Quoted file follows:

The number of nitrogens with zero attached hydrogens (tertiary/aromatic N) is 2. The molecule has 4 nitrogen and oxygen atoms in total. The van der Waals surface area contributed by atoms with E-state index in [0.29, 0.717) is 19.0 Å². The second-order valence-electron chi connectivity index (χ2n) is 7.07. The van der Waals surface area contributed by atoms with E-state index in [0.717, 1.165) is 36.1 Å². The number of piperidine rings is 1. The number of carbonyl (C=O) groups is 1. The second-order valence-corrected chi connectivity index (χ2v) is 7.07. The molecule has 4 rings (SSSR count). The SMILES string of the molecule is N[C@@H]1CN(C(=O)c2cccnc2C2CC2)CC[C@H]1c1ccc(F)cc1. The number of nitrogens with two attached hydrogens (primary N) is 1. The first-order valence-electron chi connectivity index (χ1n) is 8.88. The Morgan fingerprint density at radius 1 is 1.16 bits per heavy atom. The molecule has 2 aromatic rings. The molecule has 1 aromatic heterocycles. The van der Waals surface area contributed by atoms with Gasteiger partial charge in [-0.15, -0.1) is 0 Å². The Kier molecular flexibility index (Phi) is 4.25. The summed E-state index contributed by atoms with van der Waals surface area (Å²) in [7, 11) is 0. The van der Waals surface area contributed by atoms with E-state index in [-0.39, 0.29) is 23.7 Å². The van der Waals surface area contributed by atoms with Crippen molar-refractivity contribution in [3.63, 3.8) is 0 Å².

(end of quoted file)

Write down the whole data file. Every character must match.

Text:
The number of nitrogens with zero attached hydrogens (tertiary/aromatic N) is 2. The molecule has 4 nitrogen and oxygen atoms in total. The van der Waals surface area contributed by atoms with E-state index in [0.29, 0.717) is 19.0 Å². The second-order valence-electron chi connectivity index (χ2n) is 7.07. The van der Waals surface area contributed by atoms with E-state index in [0.717, 1.165) is 36.1 Å². The number of piperidine rings is 1. The number of carbonyl (C=O) groups is 1. The second-order valence-corrected chi connectivity index (χ2v) is 7.07. The molecule has 4 rings (SSSR count). The SMILES string of the molecule is N[C@@H]1CN(C(=O)c2cccnc2C2CC2)CC[C@H]1c1ccc(F)cc1. The number of nitrogens with two attached hydrogens (primary N) is 1. The first-order valence-electron chi connectivity index (χ1n) is 8.88. The Morgan fingerprint density at radius 1 is 1.16 bits per heavy atom. The molecule has 2 aromatic rings. The molecule has 1 aromatic heterocycles. The van der Waals surface area contributed by atoms with Gasteiger partial charge in [-0.15, -0.1) is 0 Å². The Kier molecular flexibility index (Phi) is 4.25. The summed E-state index contributed by atoms with van der Waals surface area (Å²) in [7, 11) is 0. The van der Waals surface area contributed by atoms with E-state index in [-0.39, 0.29) is 23.7 Å². The van der Waals surface area contributed by atoms with Crippen molar-refractivity contribution in [3.63, 3.8) is 0 Å².